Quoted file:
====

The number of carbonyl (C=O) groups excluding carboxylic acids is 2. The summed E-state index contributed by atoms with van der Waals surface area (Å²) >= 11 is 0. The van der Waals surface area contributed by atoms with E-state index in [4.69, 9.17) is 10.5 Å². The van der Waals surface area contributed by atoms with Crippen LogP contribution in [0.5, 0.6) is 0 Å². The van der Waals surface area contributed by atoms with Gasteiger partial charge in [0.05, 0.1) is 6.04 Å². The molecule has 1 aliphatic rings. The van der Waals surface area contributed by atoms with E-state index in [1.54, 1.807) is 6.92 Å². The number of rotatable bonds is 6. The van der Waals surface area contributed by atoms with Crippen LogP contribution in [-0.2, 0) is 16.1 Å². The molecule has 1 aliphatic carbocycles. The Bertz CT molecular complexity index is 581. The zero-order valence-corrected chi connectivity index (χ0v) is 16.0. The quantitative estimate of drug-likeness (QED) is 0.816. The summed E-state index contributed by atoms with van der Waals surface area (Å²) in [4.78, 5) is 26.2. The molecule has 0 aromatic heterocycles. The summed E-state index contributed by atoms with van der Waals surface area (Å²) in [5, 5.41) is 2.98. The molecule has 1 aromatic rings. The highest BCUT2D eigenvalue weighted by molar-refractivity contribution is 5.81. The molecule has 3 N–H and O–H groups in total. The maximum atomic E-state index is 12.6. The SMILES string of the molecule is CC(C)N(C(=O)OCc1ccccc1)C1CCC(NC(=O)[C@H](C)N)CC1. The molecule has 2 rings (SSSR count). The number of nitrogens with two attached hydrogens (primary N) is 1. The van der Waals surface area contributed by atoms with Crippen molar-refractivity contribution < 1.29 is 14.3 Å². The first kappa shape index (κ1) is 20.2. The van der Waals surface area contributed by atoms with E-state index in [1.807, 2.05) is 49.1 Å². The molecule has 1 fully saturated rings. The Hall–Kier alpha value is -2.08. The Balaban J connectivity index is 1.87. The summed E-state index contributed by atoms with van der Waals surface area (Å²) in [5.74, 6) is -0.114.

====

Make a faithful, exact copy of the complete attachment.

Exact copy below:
The number of carbonyl (C=O) groups excluding carboxylic acids is 2. The summed E-state index contributed by atoms with van der Waals surface area (Å²) >= 11 is 0. The van der Waals surface area contributed by atoms with E-state index in [4.69, 9.17) is 10.5 Å². The van der Waals surface area contributed by atoms with Crippen LogP contribution in [0.5, 0.6) is 0 Å². The van der Waals surface area contributed by atoms with Gasteiger partial charge in [0.05, 0.1) is 6.04 Å². The molecule has 1 aliphatic rings. The van der Waals surface area contributed by atoms with E-state index in [1.54, 1.807) is 6.92 Å². The number of rotatable bonds is 6. The van der Waals surface area contributed by atoms with Crippen LogP contribution in [-0.2, 0) is 16.1 Å². The molecule has 1 aliphatic carbocycles. The Bertz CT molecular complexity index is 581. The zero-order valence-corrected chi connectivity index (χ0v) is 16.0. The quantitative estimate of drug-likeness (QED) is 0.816. The summed E-state index contributed by atoms with van der Waals surface area (Å²) in [4.78, 5) is 26.2. The molecule has 0 aromatic heterocycles. The summed E-state index contributed by atoms with van der Waals surface area (Å²) in [5, 5.41) is 2.98. The molecule has 1 aromatic rings. The highest BCUT2D eigenvalue weighted by molar-refractivity contribution is 5.81. The molecule has 3 N–H and O–H groups in total. The maximum atomic E-state index is 12.6. The SMILES string of the molecule is CC(C)N(C(=O)OCc1ccccc1)C1CCC(NC(=O)[C@H](C)N)CC1. The molecule has 2 rings (SSSR count). The number of nitrogens with two attached hydrogens (primary N) is 1. The van der Waals surface area contributed by atoms with Crippen molar-refractivity contribution < 1.29 is 14.3 Å². The first kappa shape index (κ1) is 20.2. The van der Waals surface area contributed by atoms with E-state index in [1.807, 2.05) is 49.1 Å². The molecule has 1 fully saturated rings. The Hall–Kier alpha value is -2.08. The Balaban J connectivity index is 1.87. The summed E-state index contributed by atoms with van der Waals surface area (Å²) in [5.74, 6) is -0.114.